Michael Saenger

The forbidden city of Netanya

There are two reasons why the city of Netanya is invisible.

netanyacroppedAnd whatever I said to them, they were not convinced.  To Israelis, Netanya is not a big attraction.  There is nothing particularly exciting there. It invisible, for them, because in a country filled with attractions, it doesn’t have many. But that’s exactly why I wanted to go.  Most English people will tell you not to go to Leeds.  Texans will tell you not to go to Amarillo. And still, despite lots of improvements, Scots will tell you not to go to Glasgow.  But they’re all wrong.

If you want to see a nation, there’s a lot to learn from Leeds, Glasgow and Amarillo. You do not see the nation as a framed picture, with postcards available.  You meet the nation at its own level, you see its rhythm, you understand it.

And that gets to the other reason why Netanya is invisible.  The media have constructed a picture of Israel that is almost entirely military.  When most people think of Israelis, they think only of soldiers, or even only of weapons.

Every large nation has an army. Every nation deserves security.

Netanya is a thriving small city.  Its main street becomes active after dark.  You hear French spoken often, and there are gelato stands opening on the sidewalk. The smell of the ocean is in the background, and there is a beautiful sculpture garden a the top of the cliffs that look down on the Mediterranean Sea.  It is a place that reminds me of the coastal area north of New York City where I grew up in many ways.

The media often doesn’t think too deeply.  It arrives at a basic characterizations of places and then begins feeding all the new events into patterns based on those characters.

  1. Putin?  Crazy and aggressive. (oops, he was never crazy, try to ignore that)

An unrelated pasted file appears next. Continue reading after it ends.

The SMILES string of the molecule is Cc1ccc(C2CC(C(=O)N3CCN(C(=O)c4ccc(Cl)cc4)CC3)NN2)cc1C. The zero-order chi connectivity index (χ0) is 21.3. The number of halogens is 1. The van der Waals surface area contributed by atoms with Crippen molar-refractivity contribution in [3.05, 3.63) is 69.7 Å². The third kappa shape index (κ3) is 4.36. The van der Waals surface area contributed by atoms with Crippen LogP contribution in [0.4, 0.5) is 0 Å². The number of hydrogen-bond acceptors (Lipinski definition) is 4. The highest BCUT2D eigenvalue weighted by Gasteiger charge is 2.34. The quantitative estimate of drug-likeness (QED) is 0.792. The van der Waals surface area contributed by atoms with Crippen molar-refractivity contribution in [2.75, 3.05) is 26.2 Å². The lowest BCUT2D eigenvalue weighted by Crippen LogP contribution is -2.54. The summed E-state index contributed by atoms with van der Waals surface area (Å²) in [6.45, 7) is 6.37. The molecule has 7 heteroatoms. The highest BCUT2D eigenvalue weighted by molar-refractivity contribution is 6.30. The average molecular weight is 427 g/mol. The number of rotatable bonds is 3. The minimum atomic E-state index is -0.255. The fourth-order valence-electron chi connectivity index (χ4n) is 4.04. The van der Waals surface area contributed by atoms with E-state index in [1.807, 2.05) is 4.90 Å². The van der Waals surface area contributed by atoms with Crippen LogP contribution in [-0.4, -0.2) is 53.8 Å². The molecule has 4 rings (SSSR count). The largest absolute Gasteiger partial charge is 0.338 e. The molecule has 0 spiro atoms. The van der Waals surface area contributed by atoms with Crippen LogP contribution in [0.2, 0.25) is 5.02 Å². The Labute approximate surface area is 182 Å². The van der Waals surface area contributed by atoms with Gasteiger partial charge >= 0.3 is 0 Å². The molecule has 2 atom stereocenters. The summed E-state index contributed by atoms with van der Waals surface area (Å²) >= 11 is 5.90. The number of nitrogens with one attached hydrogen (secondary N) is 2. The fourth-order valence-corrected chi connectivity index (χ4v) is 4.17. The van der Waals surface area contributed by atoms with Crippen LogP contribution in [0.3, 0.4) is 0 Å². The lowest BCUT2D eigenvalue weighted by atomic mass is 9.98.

2. Brazil?  Lazy and disorganized.  (oops, the World Cup went well, try to ignore that)
  3. Palestinians? Victimized and cornered.
  4. Israel? Vengeful colonizers.

The point here is that the first two are not just slightly mistaken, they are completely wrong. And both of them have a history. Americans love to view Russians as drunk and crazy because for so many years, America based its own idea of its virtue on a contrast with big bad Russia.  And Americans love to see themselves as industrious and successful in contrast to Latin American laziness, even when we have to create stories of laziness that aren’t true. There are plenty of examples of places where our image does not match reality.  Los Angeles has plenty of middle-class people who do not pose for cameras.  Las Vegas has a large education system.

And although some in the media want to treat #3 and #4 as sacred articles of faith, not to be seriously challenged or even discussed, there is increasing trouble with both of them.  Hamas advocates the eradication of Israel.  Palestinians, at this point, are now mainly victimized by their own government.  They have more than enough physical opportunity to build a safe and prosperous nation.  Israel has consistently reached out with offers of peace and only resorted to military intervention when the rockets would not stop falling, when civilians were being abducted, and when no credible Palestinian negotiator would come to the table to negotiate.  And finally, just as there is a history of seeing the Russians as crazy and the Brazilians as louche, there is a serious, strong and visible link between anti-semitism and anti-Israelism.

This is why going to Netanya is so important. It is a real city with people in it, part of a real nation with a culture. To see and accept the existence of an Israel that connects to that kind of city is something that the media tells us not to do, just as it encourages us to think all people in Los Angeles are thin and superficial. Some myths are more harmful than others, though, and the idea of a thriving and positive Israel with deep roots in its own land is a reality that should not be erased.

About the Author
Michael Saenger is Professor of English at Southwestern University and the author of two books and the editor of another. He has been a Finalist for the Southwestern Teaching Award, and he has given talks on cultural history in Europe, Israel and North America.